From the Publisher
“Wolmar writes with an authoritative tone and solid research on how railroads, with their ability to move vast numbers of troops, made "industrial-scale carnage possible."
“Very accessible and likely to be popular with readers of general military history.”
Railroad historian Wolmar (Blood, Iron, and Gold: How the Railways Transformed the World) provides a detailed review of the role of railroads in some of the conflicts in which they played a major role from the mid-19th century through the mid-20th century. The author's thesis is that as railroads were a crucial part in a century of industrialization and economic expansion, they were also a crucial part in the economic contests and military disputes between nations. He notes that after World War II war became less industrial and mass armies no longer debouched from railcars. Western countries in particular became less tied to the railroad, using as well all modes of transportation. Very accessible, and likely to be popular with readers of general military history.
A history of the impact of the railroad on warfare.
Transportation historian Wolmar (Blood, Iron, and Gold: How the Railways Transformed the World, 2010, etc.) argues that, by moving large numbers of men and their supplies over long distances at a speed previously unimaginable, railroads made war possible on an industrial scale. Their dominance began roughly with the Crimean War in 1850 and came to an end in the Korean War, just over a century later. The author notes that the era was marked by clashes between the generals and the railway men, each convinced that they knew the right way to put the new tool to use. Officers in all wars liked to commandeer empty cars after their arrival at the front, using them for everything from storage to headquarters. Meanwhile, railway companies disliked turning over their rolling stock to the war effort, fully aware that it might not come back. Engineer Herman Haupt, who supervised the Union railway program in the Civil War, devised solutions that maximized the delivery of men and supplies to the front, as well as tools for destroying enemy rail lines. Future military leaders who ignored Haupt's principles did so at their peril, as Wolmar shows with examples running from the Franco-Prussian War of 1870 to World War II. In particular, the lesson that the railways give the advantage to a defender was missed by the generals of World War I, leading to bloodbaths like Passchendaele and Verdun. A little-known detail is the wide use of miniature trains to supply the trenches, a technique adopted by both sides on the Western Front. Wolmar also provides perspective on topics from the effective use of railways in the British colonial wars to the prolongation of the Korean War by the North Koreans' skill at keeping their trains running despite constant American bombing. The author spices the narrative with odd sidelights such as the Russians' predilection for armored trains or Hitler's fascination with rail-mounted giant artillery pieces.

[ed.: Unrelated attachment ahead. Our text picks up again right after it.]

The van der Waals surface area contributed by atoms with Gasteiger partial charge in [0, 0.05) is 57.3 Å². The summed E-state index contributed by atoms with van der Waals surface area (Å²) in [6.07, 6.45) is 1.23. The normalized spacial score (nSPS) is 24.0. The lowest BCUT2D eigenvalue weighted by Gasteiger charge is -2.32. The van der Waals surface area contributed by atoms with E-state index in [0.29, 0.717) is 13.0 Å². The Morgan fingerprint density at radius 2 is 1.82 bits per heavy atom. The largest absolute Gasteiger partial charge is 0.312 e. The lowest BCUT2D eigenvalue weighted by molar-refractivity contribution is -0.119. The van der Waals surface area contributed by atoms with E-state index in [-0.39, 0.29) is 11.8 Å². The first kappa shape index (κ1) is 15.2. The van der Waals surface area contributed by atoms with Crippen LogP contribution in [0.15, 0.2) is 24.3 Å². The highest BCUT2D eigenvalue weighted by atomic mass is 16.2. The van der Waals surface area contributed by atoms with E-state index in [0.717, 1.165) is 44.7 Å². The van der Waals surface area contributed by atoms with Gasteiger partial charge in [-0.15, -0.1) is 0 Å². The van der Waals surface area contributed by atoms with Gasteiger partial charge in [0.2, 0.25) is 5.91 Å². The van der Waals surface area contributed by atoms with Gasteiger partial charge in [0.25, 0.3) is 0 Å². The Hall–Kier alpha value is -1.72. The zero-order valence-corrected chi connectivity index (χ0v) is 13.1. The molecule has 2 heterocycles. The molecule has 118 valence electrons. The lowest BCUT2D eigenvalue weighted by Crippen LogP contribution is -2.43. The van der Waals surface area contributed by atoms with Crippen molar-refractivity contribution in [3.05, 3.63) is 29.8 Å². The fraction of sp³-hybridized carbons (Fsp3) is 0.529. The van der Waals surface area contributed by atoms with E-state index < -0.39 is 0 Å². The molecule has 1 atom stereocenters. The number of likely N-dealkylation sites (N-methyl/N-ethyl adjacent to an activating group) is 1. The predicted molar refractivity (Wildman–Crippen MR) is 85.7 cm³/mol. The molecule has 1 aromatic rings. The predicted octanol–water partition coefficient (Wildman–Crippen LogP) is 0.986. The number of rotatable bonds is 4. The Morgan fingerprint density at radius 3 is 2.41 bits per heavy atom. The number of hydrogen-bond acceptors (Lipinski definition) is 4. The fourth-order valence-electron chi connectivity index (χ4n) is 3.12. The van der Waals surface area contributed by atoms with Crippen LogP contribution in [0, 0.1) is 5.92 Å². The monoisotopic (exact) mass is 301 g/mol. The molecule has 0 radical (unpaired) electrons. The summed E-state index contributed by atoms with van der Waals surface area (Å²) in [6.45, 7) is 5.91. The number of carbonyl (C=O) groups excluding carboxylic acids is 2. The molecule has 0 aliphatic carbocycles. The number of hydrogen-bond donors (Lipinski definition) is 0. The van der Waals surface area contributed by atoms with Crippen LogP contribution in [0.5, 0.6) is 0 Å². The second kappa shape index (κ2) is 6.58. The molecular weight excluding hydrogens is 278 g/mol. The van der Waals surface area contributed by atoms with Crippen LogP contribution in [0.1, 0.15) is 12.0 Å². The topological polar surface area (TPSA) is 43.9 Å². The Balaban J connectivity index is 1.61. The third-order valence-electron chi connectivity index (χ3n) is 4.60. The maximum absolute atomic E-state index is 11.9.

A meaty, informative book for railroad buffs as well as students of military history.